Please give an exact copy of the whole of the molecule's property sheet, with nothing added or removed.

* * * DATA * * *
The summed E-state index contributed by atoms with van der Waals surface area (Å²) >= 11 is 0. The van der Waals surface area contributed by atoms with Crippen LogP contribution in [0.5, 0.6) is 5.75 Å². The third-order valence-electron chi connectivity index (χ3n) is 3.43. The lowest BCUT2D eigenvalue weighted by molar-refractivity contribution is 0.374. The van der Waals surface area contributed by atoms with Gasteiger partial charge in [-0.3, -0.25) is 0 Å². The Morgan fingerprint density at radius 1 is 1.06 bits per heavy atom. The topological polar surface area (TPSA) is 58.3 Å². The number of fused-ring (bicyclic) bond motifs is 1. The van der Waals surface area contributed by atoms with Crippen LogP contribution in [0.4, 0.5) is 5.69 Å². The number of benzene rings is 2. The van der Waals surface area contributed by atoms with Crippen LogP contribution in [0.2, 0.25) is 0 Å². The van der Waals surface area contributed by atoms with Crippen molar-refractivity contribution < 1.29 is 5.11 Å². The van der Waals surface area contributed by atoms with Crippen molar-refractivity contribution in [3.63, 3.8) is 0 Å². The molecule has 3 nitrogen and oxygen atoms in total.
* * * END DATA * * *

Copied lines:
The summed E-state index contributed by atoms with van der Waals surface area (Å²) >= 11 is 0. The van der Waals surface area contributed by atoms with Crippen LogP contribution in [0.5, 0.6) is 5.75 Å². The third-order valence-electron chi connectivity index (χ3n) is 3.43. The lowest BCUT2D eigenvalue weighted by molar-refractivity contribution is 0.374. The van der Waals surface area contributed by atoms with Gasteiger partial charge in [-0.3, -0.25) is 0 Å². The Morgan fingerprint density at radius 1 is 1.06 bits per heavy atom. The topological polar surface area (TPSA) is 58.3 Å². The number of fused-ring (bicyclic) bond motifs is 1. The van der Waals surface area contributed by atoms with Crippen LogP contribution in [0.4, 0.5) is 5.69 Å². The number of benzene rings is 2. The van der Waals surface area contributed by atoms with Crippen LogP contribution in [0.2, 0.25) is 0 Å². The van der Waals surface area contributed by atoms with Crippen molar-refractivity contribution < 1.29 is 5.11 Å². The van der Waals surface area contributed by atoms with Crippen molar-refractivity contribution in [3.63, 3.8) is 0 Å². The molecule has 3 nitrogen and oxygen atoms in total.